Diabetes is a disease that causes blood sugar levels to be too high. Over time high blood sugar levels can hurt many parts of your body, such as your skin, mouth, kidneys, heart, nerves, eyes, and feet. It can even cause death.
Type 2 diabetes — the most common type of diabetes — affects about 1 in 10 Latinos. Within this group, Mexican-Americans are the most affected. Latinas are 17 times more likely to die from diabetes than non-Hispanic white women.
You can't control some risk factors for type 2 diabetes, such as your age, race, or family history. But you can prevent or delay developing type 2 diabetes by taking these steps:
- Maintain a healthy weight. Calculate your Body Mass Index (BMI) to see if you're at a healthy weight.
- Eat low-fat, well-balanced meals.
- Make physical activity a habit. Health benefits are gained by doing the following each week:
2 hours and 30 minutes of moderate-intensity aerobic activity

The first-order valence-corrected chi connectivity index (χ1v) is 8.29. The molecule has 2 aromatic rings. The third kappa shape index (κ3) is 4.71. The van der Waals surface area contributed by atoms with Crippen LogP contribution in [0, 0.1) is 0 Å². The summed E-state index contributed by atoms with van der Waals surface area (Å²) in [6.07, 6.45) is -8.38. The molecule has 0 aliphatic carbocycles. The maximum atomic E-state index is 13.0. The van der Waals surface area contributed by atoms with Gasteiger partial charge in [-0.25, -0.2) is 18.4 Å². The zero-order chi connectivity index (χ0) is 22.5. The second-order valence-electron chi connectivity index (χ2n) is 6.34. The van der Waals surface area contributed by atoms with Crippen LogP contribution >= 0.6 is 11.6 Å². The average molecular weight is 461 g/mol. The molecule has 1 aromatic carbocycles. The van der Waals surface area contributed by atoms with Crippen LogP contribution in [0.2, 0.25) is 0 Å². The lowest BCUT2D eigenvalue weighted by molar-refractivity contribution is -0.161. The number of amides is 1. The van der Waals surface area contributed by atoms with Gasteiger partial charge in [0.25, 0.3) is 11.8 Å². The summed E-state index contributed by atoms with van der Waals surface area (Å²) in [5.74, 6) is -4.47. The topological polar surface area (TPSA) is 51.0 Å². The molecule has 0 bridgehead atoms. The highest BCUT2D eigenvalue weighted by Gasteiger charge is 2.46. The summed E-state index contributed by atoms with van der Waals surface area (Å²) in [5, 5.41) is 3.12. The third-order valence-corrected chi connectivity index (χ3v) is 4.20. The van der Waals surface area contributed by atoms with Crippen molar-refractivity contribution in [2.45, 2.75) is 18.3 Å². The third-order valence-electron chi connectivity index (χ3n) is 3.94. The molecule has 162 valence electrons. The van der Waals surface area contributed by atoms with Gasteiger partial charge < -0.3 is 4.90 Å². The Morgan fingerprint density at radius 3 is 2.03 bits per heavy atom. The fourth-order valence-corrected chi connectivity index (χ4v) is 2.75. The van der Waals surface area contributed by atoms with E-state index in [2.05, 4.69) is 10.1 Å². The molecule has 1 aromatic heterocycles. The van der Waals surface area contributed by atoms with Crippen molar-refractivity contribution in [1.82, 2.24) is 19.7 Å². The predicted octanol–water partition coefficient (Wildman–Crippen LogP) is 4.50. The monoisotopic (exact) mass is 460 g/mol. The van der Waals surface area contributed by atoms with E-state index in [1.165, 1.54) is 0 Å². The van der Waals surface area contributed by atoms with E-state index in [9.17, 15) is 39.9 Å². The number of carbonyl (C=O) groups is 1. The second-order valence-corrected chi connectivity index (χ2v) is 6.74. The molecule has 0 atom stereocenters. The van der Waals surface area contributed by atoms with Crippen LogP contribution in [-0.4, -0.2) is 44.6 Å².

-- 1 hour and 15 minutes of vigorous-intensity aerobic activity
-- A combination of moderate and vigorous aerobic activity
-- Muscle-strengthening activities on two or more days of the week
- Limit alcohol to no more than one drink per day.
You could have type 2 diabetes and not know it. Type 2 diabetes sometimes has no warning signs. Talk to your doctor about diabetes in your family. Get your blood pressure, cholesterol levels, and blood sugar levels checked regularly, as advised by your doctor. If you find out you have diabetes, you can take steps to manage the disease and live a full and active life. Making healthy eating and physical activity a regular part of your family life also will help to lower your loved ones' risk of diabetes.
There are other forms of diabetes:
- Gestational diabetes is too high blood sugar levels during pregnancy. Latinas have higher rates than non-Hispanic white women. Gestational diabetes usually goes away after pregnancy. But you are at higher risk of getting type 2 diabetes later in life.
- Type 1 diabetes occurs when the body's immune system attacks and destroys insulin-making cells. It is far less common than type 2 and often starts in childhood.